The Sierra snowpack could melt earlier and faster than before. Droughts could last longer. We could see more rainy days, or less. Storms could become more powerful.
The science related to forecasting how global climate change will affect life’s most basic resource — water, and its supply, management and quality — has improved by leaps and bounds in recent years. But no one knows exactly what will happen.
And in that quandary lies a kernel of opportunity.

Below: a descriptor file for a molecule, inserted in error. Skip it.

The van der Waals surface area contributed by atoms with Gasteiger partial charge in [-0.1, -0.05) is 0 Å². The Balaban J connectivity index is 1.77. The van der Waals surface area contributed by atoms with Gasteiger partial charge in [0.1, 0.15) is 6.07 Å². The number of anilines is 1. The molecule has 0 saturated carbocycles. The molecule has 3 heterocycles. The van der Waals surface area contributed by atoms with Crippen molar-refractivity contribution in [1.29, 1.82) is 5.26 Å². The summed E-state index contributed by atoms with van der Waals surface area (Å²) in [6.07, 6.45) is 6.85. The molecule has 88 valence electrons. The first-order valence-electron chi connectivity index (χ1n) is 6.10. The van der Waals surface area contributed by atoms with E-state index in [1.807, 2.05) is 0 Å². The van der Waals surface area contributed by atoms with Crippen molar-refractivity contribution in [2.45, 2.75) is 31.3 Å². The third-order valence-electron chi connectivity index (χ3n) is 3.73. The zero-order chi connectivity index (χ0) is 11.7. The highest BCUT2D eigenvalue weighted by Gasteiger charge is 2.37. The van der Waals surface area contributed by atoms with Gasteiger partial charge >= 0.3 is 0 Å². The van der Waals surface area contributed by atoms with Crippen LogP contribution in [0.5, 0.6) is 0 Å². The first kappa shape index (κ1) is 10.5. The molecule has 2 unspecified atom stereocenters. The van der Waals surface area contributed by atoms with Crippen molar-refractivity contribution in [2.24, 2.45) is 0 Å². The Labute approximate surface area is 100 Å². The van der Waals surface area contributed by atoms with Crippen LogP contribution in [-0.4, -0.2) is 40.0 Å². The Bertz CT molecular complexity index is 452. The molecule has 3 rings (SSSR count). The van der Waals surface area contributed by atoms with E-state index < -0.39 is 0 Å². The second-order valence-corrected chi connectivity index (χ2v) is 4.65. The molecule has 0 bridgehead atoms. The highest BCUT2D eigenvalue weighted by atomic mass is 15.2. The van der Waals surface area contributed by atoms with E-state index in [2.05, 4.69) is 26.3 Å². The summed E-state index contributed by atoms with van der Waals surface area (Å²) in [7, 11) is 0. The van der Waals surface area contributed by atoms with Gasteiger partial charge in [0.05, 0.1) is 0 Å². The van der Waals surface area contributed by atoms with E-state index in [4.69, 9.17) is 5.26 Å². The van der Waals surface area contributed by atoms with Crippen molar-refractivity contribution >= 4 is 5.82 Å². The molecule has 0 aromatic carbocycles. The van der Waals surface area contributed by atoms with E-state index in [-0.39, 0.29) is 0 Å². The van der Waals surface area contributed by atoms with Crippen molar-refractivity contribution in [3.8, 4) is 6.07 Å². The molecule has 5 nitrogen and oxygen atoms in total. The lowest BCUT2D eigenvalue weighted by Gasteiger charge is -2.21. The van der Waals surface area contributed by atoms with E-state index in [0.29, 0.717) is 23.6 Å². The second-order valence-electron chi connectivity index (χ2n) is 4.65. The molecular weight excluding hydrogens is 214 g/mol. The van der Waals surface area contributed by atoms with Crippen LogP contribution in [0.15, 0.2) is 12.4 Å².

“Huge,” was how Brent Haddad, an associate professor in the Environmental Studies Department at UC Santa Cruz, described the potential for consulting firms and others to gain business by advising water districts, flood protection districts, city governments, multinational corporations, large developers, universities and other entities on how to prepare for the effects of a warming world.
“The demand is growing,” Haddad said. “Water agencies are starting to take climate change seriously, so they’re looking for help”